Here is a photo of an old prototype which is not ergonomic.
Here is a sketch of the current Combimouse.
There is a scroll wheel. In this sketch it is incorrectly shown on the left of the comma key. It will be to the right of the comma key.
The combimouse is a split keyboard.
left part is stationary and provides the function of the left hand side
of a conventional QWERTY keyboard. The right part has a similar mass, centre of gravity and moment of innertia
to a conventional mouse. It also has a similar grip.
part is a mobile combination keyboard and mouse that can be moved around
on a support surface like a conventional mouse. The keys are arranged
in the fashion of the right hand side of a conventional QWERTY keyboard.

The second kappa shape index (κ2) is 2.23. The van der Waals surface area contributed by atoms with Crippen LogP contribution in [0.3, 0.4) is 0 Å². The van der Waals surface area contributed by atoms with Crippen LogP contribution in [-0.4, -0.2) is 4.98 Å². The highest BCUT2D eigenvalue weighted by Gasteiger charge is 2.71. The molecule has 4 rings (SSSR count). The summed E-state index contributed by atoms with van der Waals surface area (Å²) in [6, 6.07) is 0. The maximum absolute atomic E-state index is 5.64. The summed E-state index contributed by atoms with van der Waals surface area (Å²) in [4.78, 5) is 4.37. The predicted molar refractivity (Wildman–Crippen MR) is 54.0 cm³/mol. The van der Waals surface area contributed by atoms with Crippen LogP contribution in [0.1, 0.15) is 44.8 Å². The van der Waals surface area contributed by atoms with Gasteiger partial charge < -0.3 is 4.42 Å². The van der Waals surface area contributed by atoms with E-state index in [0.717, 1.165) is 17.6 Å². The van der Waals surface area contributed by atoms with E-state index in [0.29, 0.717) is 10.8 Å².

By default the right part operates in keyboard mode. When the user grips the right part and so touches the side of the part in the area labeled above as 'Contact switch', the right part automatically changes to mouse mode.
When in this mode, movement of the right part enables cursor movement on the screen and as described below the keys become mouse click buttons and take on the functions labeled in green text.
Moving between keyboard and mouse modes is effortless and intuitive. The transition time between the two modes is insignificant.
The combimouse has
been configured to enable two different methods of operating the right
part whilst in mouse mode. The hand positions for both are comfortable
1 has only two fingers on the mouse keys. The comma key
doubles as the left click button whilst the L key doubles as
the right click button.
2 has three fingers on the mouse keys. The left click button is
the J key, the middle click button is the I key and the
the right click button is the O key
The key layout and variations to support international options are discussed in this blog.